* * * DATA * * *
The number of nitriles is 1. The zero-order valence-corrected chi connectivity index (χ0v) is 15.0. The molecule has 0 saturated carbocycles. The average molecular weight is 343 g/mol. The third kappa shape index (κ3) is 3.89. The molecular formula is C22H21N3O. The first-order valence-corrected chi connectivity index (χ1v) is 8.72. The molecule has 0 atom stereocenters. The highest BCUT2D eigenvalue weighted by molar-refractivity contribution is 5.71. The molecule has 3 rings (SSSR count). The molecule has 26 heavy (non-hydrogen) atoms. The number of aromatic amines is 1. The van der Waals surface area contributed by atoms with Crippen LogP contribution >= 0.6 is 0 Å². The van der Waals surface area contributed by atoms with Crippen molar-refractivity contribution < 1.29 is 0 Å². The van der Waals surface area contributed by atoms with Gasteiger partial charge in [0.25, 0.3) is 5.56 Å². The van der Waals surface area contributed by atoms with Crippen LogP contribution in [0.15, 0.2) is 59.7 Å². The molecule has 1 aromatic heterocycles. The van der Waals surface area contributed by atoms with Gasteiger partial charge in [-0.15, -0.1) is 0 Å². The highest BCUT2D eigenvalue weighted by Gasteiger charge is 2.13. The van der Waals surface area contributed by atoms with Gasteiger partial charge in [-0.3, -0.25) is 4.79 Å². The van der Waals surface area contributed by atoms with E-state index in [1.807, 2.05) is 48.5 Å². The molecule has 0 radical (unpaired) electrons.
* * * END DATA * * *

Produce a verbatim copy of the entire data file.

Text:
The number of nitriles is 1. The zero-order valence-corrected chi connectivity index (χ0v) is 15.0. The molecule has 0 saturated carbocycles. The average molecular weight is 343 g/mol. The third kappa shape index (κ3) is 3.89. The molecular formula is C22H21N3O. The first-order valence-corrected chi connectivity index (χ1v) is 8.72. The molecule has 0 atom stereocenters. The highest BCUT2D eigenvalue weighted by molar-refractivity contribution is 5.71. The molecule has 3 rings (SSSR count). The molecule has 26 heavy (non-hydrogen) atoms. The number of aromatic amines is 1. The van der Waals surface area contributed by atoms with Crippen LogP contribution >= 0.6 is 0 Å². The van der Waals surface area contributed by atoms with Crippen molar-refractivity contribution < 1.29 is 0 Å². The van der Waals surface area contributed by atoms with Gasteiger partial charge in [0.25, 0.3) is 5.56 Å². The van der Waals surface area contributed by atoms with Crippen LogP contribution in [0.15, 0.2) is 59.7 Å². The molecule has 1 aromatic heterocycles. The van der Waals surface area contributed by atoms with Gasteiger partial charge in [-0.15, -0.1) is 0 Å². The highest BCUT2D eigenvalue weighted by Gasteiger charge is 2.13. The van der Waals surface area contributed by atoms with Gasteiger partial charge in [-0.3, -0.25) is 4.79 Å². The van der Waals surface area contributed by atoms with E-state index in [1.807, 2.05) is 48.5 Å². The molecule has 0 radical (unpaired) electrons.